Love yourself and tell yourself!

Negative self-talk regarding the way we look.

For me it dates back a long time. Perhaps it started from my mother (and I say this merely as an examination of the potential source without any blame or responsibility placed upon her as we are all responsible for ourselves) always telling me that inner beauty is the real essence and what defines beauty; perhaps it begun with her overly focusing on the within versus the outer, on the mind and the spirit…all of which was well-intentional, indeed great and a theory I couldn’t agree more with…

Yet somewhere somehow this little girl’s sensitive soul and innocent brain misinterpreted all of that to somehow mean that I ought to place little or no self-love to my outer appearance. Perhaps it’s something I brought with me. Perhaps I needed a boost more than anything else when it came to the field of my looks and hearing only about my inner beauty wasn’t what I needed. Perhaps…

I know well by now that self-love is not selective but spherical. It begins and ends from loving ourselves as a whole and that of course includes the way we look.

Years ago I attended a workshop of holistic cyprus and amongst other exercises, we were told to look in a pocket mirror placed in front of us and take 5 minutes of not looking away from it but only observing what comes up. Those 5 minutes felt endless and tormenting. The conversation I had with myself was awkward and unpleasant to say the least. There was judgement and roughness and barely any love and tenderness. I realised then and there that I had work to do.

I brushed through that work over the next couple of years until one day I heard my firstborn daughter ask me: “Mum, am I not beautiful on the outside?” Puzzled I replied “Of course you are” to which she casually responded “Oh, then how come you always talk to me about my inside beauty and never of my outside? You never tell me I look beautiful…am I bad-looking?” I was shocked.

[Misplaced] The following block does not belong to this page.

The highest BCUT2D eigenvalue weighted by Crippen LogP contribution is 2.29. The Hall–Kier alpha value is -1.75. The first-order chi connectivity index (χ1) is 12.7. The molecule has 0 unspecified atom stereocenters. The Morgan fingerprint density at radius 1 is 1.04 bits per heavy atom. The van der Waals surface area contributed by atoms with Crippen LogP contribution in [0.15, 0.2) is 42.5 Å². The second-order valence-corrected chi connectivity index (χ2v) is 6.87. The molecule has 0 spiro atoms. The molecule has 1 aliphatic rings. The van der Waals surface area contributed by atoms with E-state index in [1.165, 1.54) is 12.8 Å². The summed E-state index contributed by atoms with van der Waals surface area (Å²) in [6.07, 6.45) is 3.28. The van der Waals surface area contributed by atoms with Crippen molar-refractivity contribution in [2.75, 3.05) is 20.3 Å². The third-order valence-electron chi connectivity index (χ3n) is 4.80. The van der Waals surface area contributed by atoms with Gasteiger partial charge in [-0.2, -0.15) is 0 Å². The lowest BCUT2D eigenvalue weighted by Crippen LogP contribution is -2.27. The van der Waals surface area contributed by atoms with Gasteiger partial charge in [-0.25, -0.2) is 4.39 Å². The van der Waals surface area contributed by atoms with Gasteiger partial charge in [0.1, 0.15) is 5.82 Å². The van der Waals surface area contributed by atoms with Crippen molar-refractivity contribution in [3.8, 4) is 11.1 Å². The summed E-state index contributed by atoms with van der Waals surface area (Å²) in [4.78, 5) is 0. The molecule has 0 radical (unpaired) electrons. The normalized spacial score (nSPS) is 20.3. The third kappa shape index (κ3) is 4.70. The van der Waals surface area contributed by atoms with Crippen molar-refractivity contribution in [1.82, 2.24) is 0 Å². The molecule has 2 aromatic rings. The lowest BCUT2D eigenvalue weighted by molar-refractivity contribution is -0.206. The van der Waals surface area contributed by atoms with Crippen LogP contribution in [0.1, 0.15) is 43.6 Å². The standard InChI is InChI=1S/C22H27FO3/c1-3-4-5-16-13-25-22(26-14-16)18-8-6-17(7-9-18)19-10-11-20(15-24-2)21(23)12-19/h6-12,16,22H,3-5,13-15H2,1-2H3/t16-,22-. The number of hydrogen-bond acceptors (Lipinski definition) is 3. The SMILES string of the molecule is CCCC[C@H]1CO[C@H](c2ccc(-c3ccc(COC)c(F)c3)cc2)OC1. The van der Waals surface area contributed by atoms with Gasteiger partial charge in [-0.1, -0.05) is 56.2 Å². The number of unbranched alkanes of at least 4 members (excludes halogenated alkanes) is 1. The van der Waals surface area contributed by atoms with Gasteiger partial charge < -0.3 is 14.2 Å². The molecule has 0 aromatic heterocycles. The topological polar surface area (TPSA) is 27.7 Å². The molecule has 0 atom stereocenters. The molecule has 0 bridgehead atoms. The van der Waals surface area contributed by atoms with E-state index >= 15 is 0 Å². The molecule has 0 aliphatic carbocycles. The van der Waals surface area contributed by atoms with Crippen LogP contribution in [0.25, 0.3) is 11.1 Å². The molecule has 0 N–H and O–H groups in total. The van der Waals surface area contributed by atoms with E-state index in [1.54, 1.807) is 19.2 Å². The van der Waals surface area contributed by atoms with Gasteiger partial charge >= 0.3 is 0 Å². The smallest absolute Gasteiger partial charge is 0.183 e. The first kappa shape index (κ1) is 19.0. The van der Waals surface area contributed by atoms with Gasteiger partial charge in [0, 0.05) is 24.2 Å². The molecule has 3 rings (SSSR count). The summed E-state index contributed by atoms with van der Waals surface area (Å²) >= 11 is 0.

I swiftly traveled back in time and heard myself repeating that childhood inner tape of mine to my girl. My conditioned mind had led me to reiterate and reflect that old tape onto her. I came really eye to eye with that destructive self-talk for the first time. Tête-à-tête with the sad reality that any lack of compassionate, confident and kind talk with ourselves can do nothing but harm. Even if it has to do with something as superficial as our outer looks, it still has to be done with love and from a place of love. Loving ourselves means all of ourselves; it cannot be partial, otherwise it can result into rooky paths, hurdles and imbalance.

I made a promise to myself then and there to end it. To try my best to shift my brain and rewire it. To be more alert and quick to catch it whenever it comes up. And not only…For my daughter (for her more than for me) I’d go a step further. I’d make an effort to talk nicely and kindly to myself every day. So that she can sense it in me. So my gaze can reflect that message to her whenever I lay eyes on her.

It doesn’t take much and it surely doesn’t mean you need to convince yourself of being the most beautiful being out there. It’s about replacing that judgment and resentment with love and appreciation. It’s about truly being grateful for everything you have, beginning with things taken for granted such as your sight, smell, taste, voice! It’s about waking up and taking 5 seconds to look at yourself in the mirror and giving yourself a wide smile.

It’s as simple as placing your hand on your heart and saying “Please forgive me. I love you. You are doing good. You’re beautiful. You shine your unique and special light onto this world.” Seeing the beauty and glow in you, means you are then in a better position to see it in others too.

I’d be lying if I said I’ve mastered it but it’s a work-in-progress and I’m optimistic since being aware of it is the number one most important part of any issue.

This sweet tune I run into was something I loved as it spoke to me. It reminded me of my aforesaid aim. It reminded me of the daily exercise I need to do to reach to that truth. It reminded me of the sweet “I love me” message I need to ensure my daughter tells herself by being a living example of it. I don’t resent this experience as it made humble and it made me learn and grow. Besides, I reckon I’ve managed to become aware of it quite early on and to remedy it quite fast. And if I can do it, so can you! 💋

Love and Light,

Tania Pirilidou Karatsi


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